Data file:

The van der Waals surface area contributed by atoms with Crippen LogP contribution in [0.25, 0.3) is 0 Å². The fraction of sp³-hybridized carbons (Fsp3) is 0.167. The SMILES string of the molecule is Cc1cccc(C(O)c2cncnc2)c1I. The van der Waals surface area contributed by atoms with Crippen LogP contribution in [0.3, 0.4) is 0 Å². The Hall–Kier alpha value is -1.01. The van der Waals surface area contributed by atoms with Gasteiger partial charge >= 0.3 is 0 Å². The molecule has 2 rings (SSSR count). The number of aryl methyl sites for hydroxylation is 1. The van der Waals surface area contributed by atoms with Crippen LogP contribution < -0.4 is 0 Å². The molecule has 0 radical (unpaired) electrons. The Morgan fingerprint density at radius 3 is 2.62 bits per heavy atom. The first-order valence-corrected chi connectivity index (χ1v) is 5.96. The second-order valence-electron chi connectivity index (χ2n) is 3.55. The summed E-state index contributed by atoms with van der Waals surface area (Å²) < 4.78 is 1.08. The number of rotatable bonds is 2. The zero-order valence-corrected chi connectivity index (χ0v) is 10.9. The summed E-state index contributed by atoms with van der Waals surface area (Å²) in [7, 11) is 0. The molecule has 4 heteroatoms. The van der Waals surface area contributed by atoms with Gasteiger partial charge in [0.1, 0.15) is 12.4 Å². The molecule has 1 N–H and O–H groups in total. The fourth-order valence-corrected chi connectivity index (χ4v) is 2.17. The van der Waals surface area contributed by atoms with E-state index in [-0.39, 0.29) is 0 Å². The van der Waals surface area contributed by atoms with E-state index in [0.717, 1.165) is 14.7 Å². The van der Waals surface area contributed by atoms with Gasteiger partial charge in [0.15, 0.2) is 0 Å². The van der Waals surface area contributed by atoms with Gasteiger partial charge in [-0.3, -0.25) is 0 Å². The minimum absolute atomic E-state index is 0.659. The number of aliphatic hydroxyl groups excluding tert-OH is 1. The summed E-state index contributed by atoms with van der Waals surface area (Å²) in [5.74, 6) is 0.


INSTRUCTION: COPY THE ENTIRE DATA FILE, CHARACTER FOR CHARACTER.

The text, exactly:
The van der Waals surface area contributed by atoms with Crippen LogP contribution in [0.25, 0.3) is 0 Å². The fraction of sp³-hybridized carbons (Fsp3) is 0.167. The SMILES string of the molecule is Cc1cccc(C(O)c2cncnc2)c1I. The van der Waals surface area contributed by atoms with Crippen LogP contribution in [0.3, 0.4) is 0 Å². The Hall–Kier alpha value is -1.01. The van der Waals surface area contributed by atoms with Gasteiger partial charge >= 0.3 is 0 Å². The molecule has 2 rings (SSSR count). The number of aryl methyl sites for hydroxylation is 1. The van der Waals surface area contributed by atoms with Crippen LogP contribution < -0.4 is 0 Å². The molecule has 0 radical (unpaired) electrons. The Morgan fingerprint density at radius 3 is 2.62 bits per heavy atom. The first-order valence-corrected chi connectivity index (χ1v) is 5.96. The second-order valence-electron chi connectivity index (χ2n) is 3.55. The summed E-state index contributed by atoms with van der Waals surface area (Å²) < 4.78 is 1.08. The number of rotatable bonds is 2. The zero-order valence-corrected chi connectivity index (χ0v) is 10.9. The summed E-state index contributed by atoms with van der Waals surface area (Å²) in [7, 11) is 0. The molecule has 4 heteroatoms. The van der Waals surface area contributed by atoms with Gasteiger partial charge in [0.1, 0.15) is 12.4 Å². The molecule has 1 N–H and O–H groups in total. The fourth-order valence-corrected chi connectivity index (χ4v) is 2.17. The van der Waals surface area contributed by atoms with E-state index in [-0.39, 0.29) is 0 Å². The van der Waals surface area contributed by atoms with E-state index in [0.717, 1.165) is 14.7 Å². The van der Waals surface area contributed by atoms with Gasteiger partial charge in [0.15, 0.2) is 0 Å². The van der Waals surface area contributed by atoms with Gasteiger partial charge in [-0.3, -0.25) is 0 Å². The minimum absolute atomic E-state index is 0.659. The number of aliphatic hydroxyl groups excluding tert-OH is 1. The summed E-state index contributed by atoms with van der Waals surface area (Å²) in [5.74, 6) is 0.